From the former capital of the Confederacy in Richmond, Virginia, comes the spark for a Supreme Court decision that could extend same-sex marriage to all fifty states within a year. Continue reading
The tragic death of actor Philip Seymour Hoffman has given us an opportunity to consider his estate planning, with lessons and strategies for the rest of us. Continue reading
Filed under: Elder Law, Estate Planning, Legal Topics, Tax Law | Tagged: celebrity wills, death tax, Estate Planning, estate tax, generation skipping tax, living trust, Philip Seymour Hoffman, trust fund | 1 Comment »
The following is a guest blog post by April E. Frisby of Frisby Law. April is a lawyer in Orange County who practices business and securities transactional law, as well as estate planning. April is also an adjunct law professor at Whittier Law School.
It can be hard to get folks to think about estate planning—especially the younger ones in the beginning stages of their careers. They believe that there will be many changes in their life before end-of-life planning becomes necessary or they think they don’t have enough money to worry about it. Or, perhaps most risky, they think they can just pick up a form at a stationary store or print it from a website and they’ll be all set. Hopefully the following points will help you convince folks that they need your expertise to get an estate plan in place now! Continue reading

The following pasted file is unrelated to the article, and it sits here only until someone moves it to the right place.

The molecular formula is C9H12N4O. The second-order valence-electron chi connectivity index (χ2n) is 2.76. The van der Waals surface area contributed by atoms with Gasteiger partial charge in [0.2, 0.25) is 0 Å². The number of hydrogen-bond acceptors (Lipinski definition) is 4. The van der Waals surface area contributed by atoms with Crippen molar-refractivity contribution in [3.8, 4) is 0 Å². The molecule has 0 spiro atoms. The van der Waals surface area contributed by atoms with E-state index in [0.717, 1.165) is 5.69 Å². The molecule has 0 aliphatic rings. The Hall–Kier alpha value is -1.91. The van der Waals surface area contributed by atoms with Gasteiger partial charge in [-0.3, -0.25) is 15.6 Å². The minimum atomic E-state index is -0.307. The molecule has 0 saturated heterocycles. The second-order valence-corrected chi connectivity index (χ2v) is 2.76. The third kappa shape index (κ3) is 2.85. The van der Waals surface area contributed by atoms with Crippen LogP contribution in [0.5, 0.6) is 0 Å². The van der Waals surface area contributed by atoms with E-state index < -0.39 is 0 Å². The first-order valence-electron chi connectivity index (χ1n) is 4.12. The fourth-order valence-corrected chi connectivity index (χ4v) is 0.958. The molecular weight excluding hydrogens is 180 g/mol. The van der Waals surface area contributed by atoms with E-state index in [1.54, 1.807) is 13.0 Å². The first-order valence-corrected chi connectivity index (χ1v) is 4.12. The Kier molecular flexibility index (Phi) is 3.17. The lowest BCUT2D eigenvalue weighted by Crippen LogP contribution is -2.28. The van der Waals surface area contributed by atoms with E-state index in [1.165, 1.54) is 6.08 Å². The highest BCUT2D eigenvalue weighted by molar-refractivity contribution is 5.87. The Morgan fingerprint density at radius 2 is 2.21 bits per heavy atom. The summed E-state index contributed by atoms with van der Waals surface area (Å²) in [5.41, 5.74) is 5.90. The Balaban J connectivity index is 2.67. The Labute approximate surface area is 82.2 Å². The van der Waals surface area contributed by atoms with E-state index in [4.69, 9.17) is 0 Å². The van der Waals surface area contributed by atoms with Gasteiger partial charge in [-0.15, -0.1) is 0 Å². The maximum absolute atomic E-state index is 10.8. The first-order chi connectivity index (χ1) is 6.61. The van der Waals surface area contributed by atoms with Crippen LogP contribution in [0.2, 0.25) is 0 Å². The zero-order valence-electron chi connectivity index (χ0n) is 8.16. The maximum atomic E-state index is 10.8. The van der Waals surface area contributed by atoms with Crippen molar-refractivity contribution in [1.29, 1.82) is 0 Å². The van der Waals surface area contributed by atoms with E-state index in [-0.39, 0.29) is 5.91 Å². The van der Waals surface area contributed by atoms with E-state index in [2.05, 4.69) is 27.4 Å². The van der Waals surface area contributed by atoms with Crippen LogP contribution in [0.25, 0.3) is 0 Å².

The law says that retirement funds are exempt property in bankruptcy, but the Supreme Court has held that this exemption doesn’t apply to inherited IRAs. End of story? Not quite. Continue reading
Filed under: Bankruptcy Law, Business Law, Elder Law, Estate Planning | Tagged: bankruptcy, banruptcy exemptions, creditors, Estate Planning, heirs, Individual Retirement Account, inherited IRA, retirement accounts | Leave a comment »
You’re litigating a case and your client dies. What do you do? What are your ethical obligations? Continue reading
What do Bela Lugosi, Fred Astaire, and now Bing Crosby have in common? Astaire and Crosby appeared together in the film Holiday Inn, but all three have shaped the law on a deceased personality’s right of publicity. Continue reading
Every estate plan should consider potential incapacity. In California, one of the primary vehicles used to plan for an individual’s incapacity is a durable power of attorney for financial management (DPOA) (the other is an advance health care directive for health care decisions, see Being Prepared Is Ageless: Everyone Should Have an Advanced Health Care Directive). Let’s look at the pros and cons of using a DPOA.